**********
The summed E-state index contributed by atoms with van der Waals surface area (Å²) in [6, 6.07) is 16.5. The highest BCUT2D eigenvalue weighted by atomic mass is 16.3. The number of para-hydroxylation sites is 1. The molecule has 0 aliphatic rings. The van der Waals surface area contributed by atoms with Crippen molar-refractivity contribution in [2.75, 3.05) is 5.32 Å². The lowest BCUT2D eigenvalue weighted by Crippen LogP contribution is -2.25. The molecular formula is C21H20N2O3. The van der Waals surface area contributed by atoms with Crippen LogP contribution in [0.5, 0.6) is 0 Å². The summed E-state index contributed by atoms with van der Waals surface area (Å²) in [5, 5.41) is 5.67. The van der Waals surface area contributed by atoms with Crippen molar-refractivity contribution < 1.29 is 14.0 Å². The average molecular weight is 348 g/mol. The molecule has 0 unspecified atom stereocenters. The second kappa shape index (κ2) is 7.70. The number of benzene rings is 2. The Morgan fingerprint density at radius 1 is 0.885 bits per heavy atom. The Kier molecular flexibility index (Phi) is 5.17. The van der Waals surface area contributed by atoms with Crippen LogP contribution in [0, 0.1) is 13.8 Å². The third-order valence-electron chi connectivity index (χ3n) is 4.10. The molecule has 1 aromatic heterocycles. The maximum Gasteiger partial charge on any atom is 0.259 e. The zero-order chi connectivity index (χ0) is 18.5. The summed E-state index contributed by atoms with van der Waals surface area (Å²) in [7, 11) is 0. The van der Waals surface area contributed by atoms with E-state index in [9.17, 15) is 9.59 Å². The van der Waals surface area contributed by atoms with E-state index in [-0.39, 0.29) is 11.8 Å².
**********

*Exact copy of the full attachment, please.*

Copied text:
The summed E-state index contributed by atoms with van der Waals surface area (Å²) in [6, 6.07) is 16.5. The highest BCUT2D eigenvalue weighted by atomic mass is 16.3. The number of para-hydroxylation sites is 1. The molecule has 0 aliphatic rings. The van der Waals surface area contributed by atoms with Crippen molar-refractivity contribution in [2.75, 3.05) is 5.32 Å². The lowest BCUT2D eigenvalue weighted by Crippen LogP contribution is -2.25. The molecular formula is C21H20N2O3. The van der Waals surface area contributed by atoms with Crippen LogP contribution in [0.5, 0.6) is 0 Å². The summed E-state index contributed by atoms with van der Waals surface area (Å²) in [5, 5.41) is 5.67. The van der Waals surface area contributed by atoms with Crippen molar-refractivity contribution < 1.29 is 14.0 Å². The average molecular weight is 348 g/mol. The molecule has 0 unspecified atom stereocenters. The second kappa shape index (κ2) is 7.70. The number of benzene rings is 2. The Morgan fingerprint density at radius 1 is 0.885 bits per heavy atom. The Kier molecular flexibility index (Phi) is 5.17. The van der Waals surface area contributed by atoms with Crippen LogP contribution in [0, 0.1) is 13.8 Å². The third-order valence-electron chi connectivity index (χ3n) is 4.10. The molecule has 1 aromatic heterocycles. The maximum Gasteiger partial charge on any atom is 0.259 e. The zero-order chi connectivity index (χ0) is 18.5. The summed E-state index contributed by atoms with van der Waals surface area (Å²) in [7, 11) is 0. The van der Waals surface area contributed by atoms with E-state index in [9.17, 15) is 9.59 Å². The van der Waals surface area contributed by atoms with E-state index in [-0.39, 0.29) is 11.8 Å².